Whilst the gap between men’s and women’s working habits has closed in the last decade, there are still some differences in the way the genders operate. The shoulder pads and power suits of the 80s gave men a never-before-seen run for their money when it came to providing a powerful presence around the office, but in recent times women have adopted a more feminine approach to office dressing and attitude without losing credibility. Add to the landscape the huge wave of ‘mummy businesses’ and female sole operators – largely courtesy of the internet – and the way women approach collaboration in the workplace has definitely changed.
A recent study (2012) of 2500 adults in North America conducted by online-meeting service provider TeamViewer and Harris Interactive showed that “women are more likely to see the benefits of attending meetings, virtually”. Whilst both men and women in the study obviously saw the pros of virtual meetings, the percentage of women respondents was notably higher across all metrics.
Here are the results:
There are probably a range of reasons for this bias but I would hazard a guess it’s largely because many women (including those with full-time jobs outside the home) have family responsibilities which make online meetings more convenient than in-person meetings. The flexibility afforded by teleconferences is a huge factor for working mothers, giving them the option of at-home meetings and conferences outside standard business hours without the necessity of travel.
For sole operators, of which there are many females in Australia, there is a huge advantage in building ‘virtual teams’ to collaborate on projects, share ideas and network. Often, the people in these teams are not centrally located, so the use of teleconference services is highly advantageous. Flying or driving all over the country is not economical nor an efficient use of time.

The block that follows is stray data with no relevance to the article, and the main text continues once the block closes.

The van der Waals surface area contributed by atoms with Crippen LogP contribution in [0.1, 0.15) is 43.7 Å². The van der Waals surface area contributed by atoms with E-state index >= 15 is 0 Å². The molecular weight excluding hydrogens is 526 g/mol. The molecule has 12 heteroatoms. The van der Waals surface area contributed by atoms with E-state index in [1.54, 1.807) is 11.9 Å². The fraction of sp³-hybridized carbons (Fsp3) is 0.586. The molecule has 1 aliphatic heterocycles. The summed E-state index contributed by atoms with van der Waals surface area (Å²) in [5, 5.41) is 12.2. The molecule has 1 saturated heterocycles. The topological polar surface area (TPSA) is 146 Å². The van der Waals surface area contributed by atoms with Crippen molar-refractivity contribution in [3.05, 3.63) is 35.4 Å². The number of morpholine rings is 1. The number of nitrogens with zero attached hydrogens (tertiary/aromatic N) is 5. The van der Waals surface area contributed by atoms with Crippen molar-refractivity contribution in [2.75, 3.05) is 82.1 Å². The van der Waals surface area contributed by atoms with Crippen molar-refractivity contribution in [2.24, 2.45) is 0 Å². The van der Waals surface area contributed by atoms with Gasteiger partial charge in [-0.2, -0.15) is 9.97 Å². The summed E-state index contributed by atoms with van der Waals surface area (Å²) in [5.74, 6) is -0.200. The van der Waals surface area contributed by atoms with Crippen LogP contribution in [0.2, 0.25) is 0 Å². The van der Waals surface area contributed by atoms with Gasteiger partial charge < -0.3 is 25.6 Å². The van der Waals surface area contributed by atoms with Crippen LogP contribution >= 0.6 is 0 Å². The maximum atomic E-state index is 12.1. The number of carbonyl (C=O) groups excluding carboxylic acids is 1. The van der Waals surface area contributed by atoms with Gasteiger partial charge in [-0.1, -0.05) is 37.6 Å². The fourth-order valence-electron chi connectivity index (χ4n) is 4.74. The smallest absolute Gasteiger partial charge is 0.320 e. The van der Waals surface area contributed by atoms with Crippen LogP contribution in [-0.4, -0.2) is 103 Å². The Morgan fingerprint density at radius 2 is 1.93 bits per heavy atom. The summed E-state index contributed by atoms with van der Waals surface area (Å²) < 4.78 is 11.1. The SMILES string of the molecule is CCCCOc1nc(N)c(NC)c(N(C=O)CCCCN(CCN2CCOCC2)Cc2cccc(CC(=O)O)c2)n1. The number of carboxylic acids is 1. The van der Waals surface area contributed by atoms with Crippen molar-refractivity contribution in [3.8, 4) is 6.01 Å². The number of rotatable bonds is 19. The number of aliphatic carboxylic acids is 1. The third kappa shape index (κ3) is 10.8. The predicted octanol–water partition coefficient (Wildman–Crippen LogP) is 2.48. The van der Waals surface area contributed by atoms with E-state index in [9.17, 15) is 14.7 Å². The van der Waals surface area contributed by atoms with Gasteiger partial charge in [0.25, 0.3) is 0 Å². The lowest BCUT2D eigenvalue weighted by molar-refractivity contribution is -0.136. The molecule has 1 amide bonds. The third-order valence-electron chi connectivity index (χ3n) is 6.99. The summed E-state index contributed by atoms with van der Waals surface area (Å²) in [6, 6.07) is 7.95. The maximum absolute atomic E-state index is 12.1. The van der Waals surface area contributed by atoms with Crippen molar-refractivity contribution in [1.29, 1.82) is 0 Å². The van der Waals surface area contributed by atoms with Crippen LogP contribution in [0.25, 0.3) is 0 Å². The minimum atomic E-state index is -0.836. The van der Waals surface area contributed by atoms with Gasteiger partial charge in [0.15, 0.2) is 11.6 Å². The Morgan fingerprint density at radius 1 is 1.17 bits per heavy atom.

I would suggest another reason for the female bias towards conference calls may be because many women don’t particularly like travelling or staying in hotels on their own – often a requirement when invited to a physical conference.
Interestingly, Kate Lister, a telecommuting researcher and author (www.workshitfting.com), notes that - “the people who regularly work from home offer the greatest potential to reduce global warming, energy usage, and traffic congestion. They're also the ones who derive the most work-life benefits from telecommuting.”
Could working women be onto something then? I think so. The protection of the environment and the reduction of stress through better work-life balance are both huge factors for today’s working generation; the implication of not considering these issues will impact generations to come.
If you are interested in changing the way you work, reducing the impact on the environment, increasing efficiencies and saving costs, then contact us to find out how easy it is to get started.